SEO Quick Tip #5: Choosing Keyword Phrases, by Beth ColeDec 31st, 2009 | By Beth Cole | Category: Web Marketing
Try something real quick for me — head over to your website and take a look at the phrase that shows in the blue bar at the top of the browser when you pull up the home page. Does it say “Home?” If it does, you are not alone, and you can make it better.
You can see in the screenshot I am showing here that Linda Hedberg’s section of the Christian Coaching Center’s website lists her area of expertise, her name, and the name of the website in the blue area of the browser. This is called the title tag and it is beautiful.
Your website should have also have a descriptive title tag. It is one of the most important pieces of real estate on your website. You can change the title of your page within the “meta tag” area of your website, or if you use a content management system, like WordPress, by using the All in One SEO plugin.
Your title tag can be different for each page of your website, and the magic starts to happen when you choose a keyword phrase for the title tag that matches the main idea and content of that page.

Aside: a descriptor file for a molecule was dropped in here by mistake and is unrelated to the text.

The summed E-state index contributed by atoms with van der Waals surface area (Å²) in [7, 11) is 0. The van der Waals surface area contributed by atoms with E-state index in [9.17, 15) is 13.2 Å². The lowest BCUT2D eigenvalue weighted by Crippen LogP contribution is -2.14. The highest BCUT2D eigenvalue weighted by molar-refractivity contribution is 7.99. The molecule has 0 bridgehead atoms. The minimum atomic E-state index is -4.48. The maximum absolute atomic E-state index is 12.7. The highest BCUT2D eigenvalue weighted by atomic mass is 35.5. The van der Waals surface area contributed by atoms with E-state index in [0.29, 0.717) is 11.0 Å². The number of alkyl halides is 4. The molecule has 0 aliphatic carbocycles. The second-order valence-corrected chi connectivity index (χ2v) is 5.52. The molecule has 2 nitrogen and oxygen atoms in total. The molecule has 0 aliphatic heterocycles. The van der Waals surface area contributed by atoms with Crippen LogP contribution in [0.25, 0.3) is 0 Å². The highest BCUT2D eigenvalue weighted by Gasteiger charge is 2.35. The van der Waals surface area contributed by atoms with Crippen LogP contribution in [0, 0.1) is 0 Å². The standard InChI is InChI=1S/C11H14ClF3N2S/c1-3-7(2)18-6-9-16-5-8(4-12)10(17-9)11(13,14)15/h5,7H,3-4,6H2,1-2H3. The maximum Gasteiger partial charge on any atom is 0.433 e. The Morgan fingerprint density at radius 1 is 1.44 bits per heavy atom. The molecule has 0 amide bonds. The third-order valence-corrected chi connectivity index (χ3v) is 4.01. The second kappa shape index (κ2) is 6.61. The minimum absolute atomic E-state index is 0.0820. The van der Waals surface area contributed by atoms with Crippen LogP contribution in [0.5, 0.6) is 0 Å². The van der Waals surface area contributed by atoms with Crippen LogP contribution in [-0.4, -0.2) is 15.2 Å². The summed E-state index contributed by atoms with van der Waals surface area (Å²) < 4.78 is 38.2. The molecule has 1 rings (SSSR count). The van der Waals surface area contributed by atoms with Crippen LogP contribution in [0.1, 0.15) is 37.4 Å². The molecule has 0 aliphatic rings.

To find the best keyword phrases for your site, visit Google’s free keyword tool and start testing. You are looking for the phrase that has a good amount of search traffic, but the lowest competition (i.e. fewer websites are using the phrase — the green bar). This is your sweet spot.
For example, let’s say you offer growth coaching for leaders. On your “Services” page you want to describe your proprietary Growth Coaching Program.
Head over to Google’s keyword tool and check the phrase “growth coaching.” You will see the phrase “growth coach” has 2900 searches per month and high competition (the green bar), while the phrase “growth coaching” has 2400 searches per month but lower competition.
Your best bet? Go with “growth coaching” with good traffic and lower competition. When you choose that phrase as your keyword phrase for that page, make sure it is in the title of the page, in the meta tag area of the page and in the main headline and paragraph descriptions on the page.
What do you think? Let me know how it’s going for you, I’m with you all the way.
Beth Cole is the owner of the WebServant and the author of the Essential Web Marketing book and blog which helps you stand apart from the crowd and market yourself online. Beth is trained as a coach and has twenty-five years experience as a small business owner, speaker,
consultant and trainer.